The Alestile , November '99

Mark Lanegan Gets High Marks
by David Tatum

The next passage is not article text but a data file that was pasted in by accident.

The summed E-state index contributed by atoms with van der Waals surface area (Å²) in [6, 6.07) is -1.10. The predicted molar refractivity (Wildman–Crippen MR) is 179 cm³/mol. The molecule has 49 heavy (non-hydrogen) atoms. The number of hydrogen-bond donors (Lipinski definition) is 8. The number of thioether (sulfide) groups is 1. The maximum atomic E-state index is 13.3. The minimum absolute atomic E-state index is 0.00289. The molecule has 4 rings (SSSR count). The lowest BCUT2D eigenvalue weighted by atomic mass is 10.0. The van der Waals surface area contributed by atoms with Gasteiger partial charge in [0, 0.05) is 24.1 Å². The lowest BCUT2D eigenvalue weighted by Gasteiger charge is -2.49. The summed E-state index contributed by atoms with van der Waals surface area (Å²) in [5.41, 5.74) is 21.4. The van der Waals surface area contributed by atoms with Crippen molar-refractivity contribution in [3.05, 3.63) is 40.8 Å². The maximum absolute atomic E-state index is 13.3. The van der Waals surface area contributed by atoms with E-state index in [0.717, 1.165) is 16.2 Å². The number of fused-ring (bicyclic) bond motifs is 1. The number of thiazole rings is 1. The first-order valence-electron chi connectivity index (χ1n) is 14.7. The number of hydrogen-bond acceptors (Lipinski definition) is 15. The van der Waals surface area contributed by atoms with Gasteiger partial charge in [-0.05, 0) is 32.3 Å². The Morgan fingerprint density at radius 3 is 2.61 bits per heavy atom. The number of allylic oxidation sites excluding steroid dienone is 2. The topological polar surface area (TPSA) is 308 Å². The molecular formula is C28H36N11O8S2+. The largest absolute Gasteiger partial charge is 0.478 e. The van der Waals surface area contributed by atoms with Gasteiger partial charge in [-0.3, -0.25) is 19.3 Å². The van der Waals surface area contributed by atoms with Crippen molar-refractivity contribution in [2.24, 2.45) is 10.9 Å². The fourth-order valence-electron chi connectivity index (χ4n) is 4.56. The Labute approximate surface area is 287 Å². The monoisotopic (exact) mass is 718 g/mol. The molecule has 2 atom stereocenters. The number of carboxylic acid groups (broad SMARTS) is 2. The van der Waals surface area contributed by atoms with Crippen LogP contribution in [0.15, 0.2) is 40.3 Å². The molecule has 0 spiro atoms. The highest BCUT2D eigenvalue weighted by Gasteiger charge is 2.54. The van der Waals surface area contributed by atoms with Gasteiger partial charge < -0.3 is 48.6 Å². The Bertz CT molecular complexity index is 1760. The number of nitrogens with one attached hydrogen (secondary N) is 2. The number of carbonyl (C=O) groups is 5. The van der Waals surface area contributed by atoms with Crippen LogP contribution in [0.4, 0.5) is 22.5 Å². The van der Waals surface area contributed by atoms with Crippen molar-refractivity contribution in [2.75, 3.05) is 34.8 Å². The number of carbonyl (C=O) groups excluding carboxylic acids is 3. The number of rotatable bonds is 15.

Mark Lanegan must be the new king of rock 'n' roll because no one else has released the quality of music he has lately. Lanegan's new album on Sub Pop, "I'll Take Care of You," follows last year's shockingly ethereal "Scraps at Midnight" and ups an already high ante. The album is produced by Lanegan's longtime collaborator Mike Johnson and features Ben Sheperd on bass. Lanegan has released nearly 100 songs in the 1990s, both as a solo artist and with the Screaming Trees. That fact alone would be remarkable, but the story that goes with it sounds like a rock 'n' roll myth. Lanegan's odyssey from the brink of fame to the dark halls of the half-remembered and forgotten is as sad and ironic as his return is invigorating. Lanegan joined the Screaming Trees in 1986, five years before the grunge bandwagon rumbled out of Seattle. The Trees were one of Seattle's charter bands, along with Soundgarden, Mudhoney and Nirvana. When the doors of popular success were kicked open by Nirvana in 1991, the Trees got a morsel of the pie when the single "Nearly Lost You" and the album "Sweet Oblivion" became minor hits. The Screaming Trees had a unique sound, and Lanegan had perhaps the best voice in rock. Lanegan's songs are what really set the band apart, however. His hauntingly sad melodies and mournful lyrics set a new standard of melancholic beauty. If the world made more sense, it would have been Lanegan and the Screaming Trees that sold millions of albums instead of their Seattle contemporaries. Alas, a prophet is seldom heeded in his own land. Success was a tricky tempest to navigate, and "Nearly Lost You" was a short trip through utopia for Lanegan and the Trees. As it did for many of Lanegan's friends from Seattle, heroin got in his way. A lot of his friends died, and death got next to him. Maybe something inside him couldn't handle the winning. Maybe he had become something he wasn't fond of, so he ruined what he was. "What can you do?" he asked No Depression magazine. "I spent a lot of time dwelling on (things), you know. Not intentionally, but you just can't help it. You live in a constant state of dread, sorry about something that already happened. For me, eventually I gotta do something to get rid of that feeling. And that's where my more unwholesome appetites come into play, because then I don't have to think about anything." Something was eating at Lanegan, and the drugs that let him forget were devouring him slowly. After a long tour with the Trees in 1992 and 1993, Lanegan made his second mesmerizing solo album, "Whiskey For the Holy Ghost," in 1994. "I don't understand this big parade, it's a five-star decoration day/ Look, my hands are stained, I'd wash them in the water, but the water fell away," he sang in "Shooting Gallery." The shooting gallery Lanegan was singing of was not a target range or a pool hall. The album was a brilliant chronicle of a man being drawn out of the garden and into the abyss, and the songs are torments of strange delight. His grip was slipping, but what a splendid spectacle it made. The Screaming Trees' 1996 album, "Dust," seemed like the end for Mark Lanegan. The cracks and fissures he had been skirting for years had nearly swallowed him whole. Some of the songs on the album were better than others, but Lanegan had simply dug up some old bones. His best singing on the album had the urgent sincerity of a dying man. Those who saw Lanegan on the "Dust" tour noticed he did not look well. He clung to the microphone like a specter, rail thin. He was constantly retreating to the back of the stage to pop pills. The album and tour did not do well. Epic Records dropped the Screaming Trees like a bad habit. Lanegan then hit bottom and stayed. He wrote no new songs for the next two years and sold everything he owned to support his addiction. If the story ended here, it would be no surprise. What's surprising is it didn't, and redemption is the best tale of all. Lanegan was arrested for heroin possession in 1997 and went to jail. He then managed to turn his life around. He entered a drug rehabilitation late that year and recorded "Scraps at Midnight" within two weeks of getting out. The album was universally lauded by critics, but it didn't sell. Most masterpieces don't. A year later, Lanegan's new album, "I'll Take Care of You," has appeared. This is the album of cover tunes Lanegan has been talking about making for years. The album's press release states, "This album is a tribute to the artists and the art of the song." It is a lot more than that. Lanegan has the best voice around since Nat "King" Cole smoked himself into the grave. Some of his past music is too loud and competes with his voice. This album is stripped down to the essentials, and Lanegan's voice carries each song. Although this is a cover album, you have probably never heard of most of the songs. Lanegan covers pre-Dylan folk artists like Tim Harden, Fred Neil and Dave Von Ronk, as well as Bobby Bland, Buck Owens and others. Lanegan opens the album with "Carry Home" by the Gun Club, a post-punk band from the early 80s. Lanegan had been working on some songs a couple years ago with Gun Club's lead singer Jeffrey Lee Pierce, but Pierce died. This eerie song is a fitting tribute to a friend who didn't make it. The real gem on the album is "Consider Me" by soul great Eddie Floyd. Lanegan would never have written a soul song such as this, so it is strange and revelatory to hear him sing it. Most artists can only imitate others when they cover a song, but Lanegan can make the songs his own. "Boogie Boogie" closes the album, and the song is just brutal. It has a stoned, bizarre groove that sounds 30 years old. None of these songs sound like they were recorded in this decade or even the two before. The compact disc actually sounds like vinyl. As radiant as this album is, it will surely remain in the same obscurity as the rest of Lanegan's albums. That's just fine with me because a secret love is the best of all. In a just world, Lanegan, not Ricky Martin, would be playing at the Kiel Center, but life is never fair. There must be an answer to why an artist so gifted can be ignored for so long, but it is not a simple one. I've been in college too long to have easy answers. Suffice to say, Lanegan is the greatest, so if you want an album you will never forget, remember to pick this one up.